Fans of Beitar Jerusalem shout slogans during a match against Bnei Sakhnin as part of the Israeli Premier League.
(photo credit: REUTERS)
During a Knesset Constitution, Law and Justice Committee meeting on Wednesday to discuss outlawing Beitar Jerusalem hooligans, known as “La Familia,” Culture and Sport Minister Miri Regev cautioned that collective punishment of law-abiding fans must be avoided.
The meeting was initiated by the chairman of the Knesset sports lobby, MK Yoel Razbozov (Yesh Atid), who described La Familia members as violent racists and said punishment has been too light on members of the group who rioted during a soccer match in Belgium last week.
“For years we have seen the organization La Familia act criminally on the sports field and increase violence in sports,” Razbozov said at the meeting. “The organization is motivated by racism, hatred and violence, and therefore I think it should be outlawed.”
“Despite police efforts to fight hooliganism,” he continued, “the legal system did not provide backup for the police, and that is why we are here today. This is an organization that everyone is afraid of... the same handful of radicals just come in and ruin the sport for everyone.”
While Regev (Likud) agreed in principle that swift action must be taken against violent and racist offenders, she cautioned that a policy of collective punishment must not be implemented for the actions of a few.
“Violence is not right – not among Jews and not among Arabs,” Regev said. “I met with sports organizations who want to return the fans to the playing fields. It is wrong to issue collective punishment for the sins of a few. La Familia is a group of fans and not a criminal organization.”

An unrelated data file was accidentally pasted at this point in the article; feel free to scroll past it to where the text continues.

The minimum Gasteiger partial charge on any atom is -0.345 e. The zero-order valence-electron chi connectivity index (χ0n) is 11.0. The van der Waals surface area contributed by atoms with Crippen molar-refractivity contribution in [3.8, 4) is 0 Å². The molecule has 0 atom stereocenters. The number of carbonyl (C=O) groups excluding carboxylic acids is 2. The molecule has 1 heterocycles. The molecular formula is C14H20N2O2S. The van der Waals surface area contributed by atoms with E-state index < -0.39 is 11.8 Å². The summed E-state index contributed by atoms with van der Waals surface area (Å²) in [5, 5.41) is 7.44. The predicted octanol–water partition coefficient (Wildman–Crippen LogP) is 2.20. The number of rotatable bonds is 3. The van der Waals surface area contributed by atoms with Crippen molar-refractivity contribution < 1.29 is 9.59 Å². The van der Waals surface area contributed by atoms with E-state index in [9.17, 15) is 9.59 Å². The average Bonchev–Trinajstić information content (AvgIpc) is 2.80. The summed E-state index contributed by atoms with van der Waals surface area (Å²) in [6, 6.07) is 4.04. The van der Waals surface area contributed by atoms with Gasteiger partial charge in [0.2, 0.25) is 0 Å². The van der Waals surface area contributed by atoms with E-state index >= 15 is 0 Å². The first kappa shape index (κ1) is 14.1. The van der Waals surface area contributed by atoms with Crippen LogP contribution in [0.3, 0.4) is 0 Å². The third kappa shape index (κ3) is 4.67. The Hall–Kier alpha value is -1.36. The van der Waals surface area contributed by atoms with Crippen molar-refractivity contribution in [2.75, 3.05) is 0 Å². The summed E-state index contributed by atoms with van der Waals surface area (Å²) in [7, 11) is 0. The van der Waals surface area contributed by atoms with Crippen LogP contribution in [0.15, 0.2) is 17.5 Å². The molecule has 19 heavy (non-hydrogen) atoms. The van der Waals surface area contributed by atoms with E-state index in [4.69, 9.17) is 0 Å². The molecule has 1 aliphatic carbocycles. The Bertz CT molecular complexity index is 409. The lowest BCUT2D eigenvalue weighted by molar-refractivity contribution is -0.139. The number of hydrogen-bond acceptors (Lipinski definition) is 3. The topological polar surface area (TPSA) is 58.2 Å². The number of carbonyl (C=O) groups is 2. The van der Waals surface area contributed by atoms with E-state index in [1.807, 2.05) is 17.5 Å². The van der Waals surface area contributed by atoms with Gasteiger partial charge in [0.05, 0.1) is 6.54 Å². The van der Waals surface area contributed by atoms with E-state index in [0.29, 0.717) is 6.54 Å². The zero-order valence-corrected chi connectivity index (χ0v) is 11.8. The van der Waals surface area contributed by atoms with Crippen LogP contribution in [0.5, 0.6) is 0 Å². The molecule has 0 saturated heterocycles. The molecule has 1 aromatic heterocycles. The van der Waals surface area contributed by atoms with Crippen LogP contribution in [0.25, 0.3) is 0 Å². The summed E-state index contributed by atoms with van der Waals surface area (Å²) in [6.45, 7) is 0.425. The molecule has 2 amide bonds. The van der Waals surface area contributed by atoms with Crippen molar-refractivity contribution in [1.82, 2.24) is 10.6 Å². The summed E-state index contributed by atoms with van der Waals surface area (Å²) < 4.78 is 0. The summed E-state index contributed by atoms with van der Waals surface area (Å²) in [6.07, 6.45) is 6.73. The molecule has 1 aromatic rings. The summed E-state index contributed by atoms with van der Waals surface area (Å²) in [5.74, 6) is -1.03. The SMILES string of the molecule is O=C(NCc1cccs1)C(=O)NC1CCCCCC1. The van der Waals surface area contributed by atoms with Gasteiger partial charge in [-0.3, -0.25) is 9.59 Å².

Still, citing stronger punitive measures enacted by the state attorney against violent fans of other professional sports teams in the country, Razbozov said La Familia must be outlawed.
If another extreme group of hooligans fills the vacuum left by La Familia, the same legal tools would be applied against them, he said.
Former Beitar Jerusalem chairman Itzik Kornfein countered that La Familia members are not terrorists, but primarily a “tiny faction” of juvenile delinquents who must be dealt with by the police.
He added that their conduct has cost the organization millions of shekels in financial losses.
“The police know how to do the job with the assistance of the judicial system,” said Kornfein. “The police have the names of the members of the organization.”
MK Ahmad Tibi (Joint List) said Israel should mirror the European league’s no-nonsense crackdown on hooliganism.
“Enforcement is lacking,” he contended.
MK Masud Gnaim (Joint List) added that La Familia’s vitriol is routinely directed at Arabs attending games.
“I never hear an Arab fan speaking ill of Moses [at matches],” he said. “But things said against the Prophet Muhammad are heard all the time. The problem is fascism and must be dealt with.”
Meanwhile, noting that some fans of Beitar Jerusalem’s Arab counterpart, Bnei Sakhnin, inject anti-Semitic slurs during matches, rightwing activist Itamar Ben-Gvir said legislators must also address unacceptable Arab conduct.
“Many police officers had to protect me when I waved the Israeli flag [at a game],” said Ben-Gvir. “There should be no difference in the law between fans of Beitar and Sakhnin fans.”
Welfare and Social Services Minister Meir Cohen (Yesh Atid) added that the problem engendered by La Familia is nothing new, has deep-seated implications, and must be effectively dealt with before another incident unfolds.
“The problem goes much deeper than a football field,” he said. “If you do not handle it, the balloon will continue to inflate and explode in your face.”
Dr. Chaim Wismonsky, a representative from the State-Attorney’s Office, said that while Razbozov’s request to outlaw La Familia is being reviewed, more evidence must first be submitted to enact such an extreme measure.